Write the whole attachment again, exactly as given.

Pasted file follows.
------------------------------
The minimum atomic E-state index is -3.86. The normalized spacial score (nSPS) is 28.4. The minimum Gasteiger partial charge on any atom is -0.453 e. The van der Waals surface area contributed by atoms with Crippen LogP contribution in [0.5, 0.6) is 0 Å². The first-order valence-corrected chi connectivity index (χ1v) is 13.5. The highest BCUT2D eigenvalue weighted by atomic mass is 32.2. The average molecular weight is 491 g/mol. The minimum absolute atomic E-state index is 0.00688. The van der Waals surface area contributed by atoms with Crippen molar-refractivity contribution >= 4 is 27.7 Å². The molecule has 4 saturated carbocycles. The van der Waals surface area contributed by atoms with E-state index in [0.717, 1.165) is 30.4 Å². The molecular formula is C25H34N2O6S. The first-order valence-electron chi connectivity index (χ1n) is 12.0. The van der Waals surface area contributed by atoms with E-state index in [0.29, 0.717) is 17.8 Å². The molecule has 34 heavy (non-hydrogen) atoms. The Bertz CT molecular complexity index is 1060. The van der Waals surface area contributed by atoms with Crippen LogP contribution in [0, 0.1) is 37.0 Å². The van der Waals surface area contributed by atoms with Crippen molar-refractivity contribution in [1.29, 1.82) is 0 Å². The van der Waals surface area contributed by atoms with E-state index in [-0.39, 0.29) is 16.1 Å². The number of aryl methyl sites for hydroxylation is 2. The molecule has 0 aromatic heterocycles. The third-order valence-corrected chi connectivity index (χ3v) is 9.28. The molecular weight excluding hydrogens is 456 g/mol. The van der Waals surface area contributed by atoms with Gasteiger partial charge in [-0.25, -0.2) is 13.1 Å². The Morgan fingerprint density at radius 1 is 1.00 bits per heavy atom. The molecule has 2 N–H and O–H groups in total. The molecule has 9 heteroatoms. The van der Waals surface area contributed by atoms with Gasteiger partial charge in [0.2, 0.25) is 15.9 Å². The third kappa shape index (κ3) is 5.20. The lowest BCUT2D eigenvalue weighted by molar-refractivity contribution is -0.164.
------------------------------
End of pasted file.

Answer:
The minimum atomic E-state index is -3.86. The normalized spacial score (nSPS) is 28.4. The minimum Gasteiger partial charge on any atom is -0.453 e. The van der Waals surface area contributed by atoms with Crippen LogP contribution in [0.5, 0.6) is 0 Å². The first-order valence-corrected chi connectivity index (χ1v) is 13.5. The highest BCUT2D eigenvalue weighted by atomic mass is 32.2. The average molecular weight is 491 g/mol. The minimum absolute atomic E-state index is 0.00688. The van der Waals surface area contributed by atoms with Crippen molar-refractivity contribution >= 4 is 27.7 Å². The molecule has 4 saturated carbocycles. The van der Waals surface area contributed by atoms with E-state index in [0.717, 1.165) is 30.4 Å². The molecular formula is C25H34N2O6S. The first-order valence-electron chi connectivity index (χ1n) is 12.0. The van der Waals surface area contributed by atoms with E-state index in [0.29, 0.717) is 17.8 Å². The molecule has 34 heavy (non-hydrogen) atoms. The Bertz CT molecular complexity index is 1060. The van der Waals surface area contributed by atoms with Crippen LogP contribution in [0, 0.1) is 37.0 Å². The van der Waals surface area contributed by atoms with Crippen molar-refractivity contribution in [1.29, 1.82) is 0 Å². The van der Waals surface area contributed by atoms with E-state index in [-0.39, 0.29) is 16.1 Å². The number of aryl methyl sites for hydroxylation is 2. The molecule has 0 aromatic heterocycles. The third-order valence-corrected chi connectivity index (χ3v) is 9.28. The molecular weight excluding hydrogens is 456 g/mol. The van der Waals surface area contributed by atoms with Gasteiger partial charge in [-0.25, -0.2) is 13.1 Å². The Morgan fingerprint density at radius 1 is 1.00 bits per heavy atom. The molecule has 2 N–H and O–H groups in total. The molecule has 9 heteroatoms. The van der Waals surface area contributed by atoms with Gasteiger partial charge in [0.2, 0.25) is 15.9 Å². The third kappa shape index (κ3) is 5.20. The lowest BCUT2D eigenvalue weighted by molar-refractivity contribution is -0.164.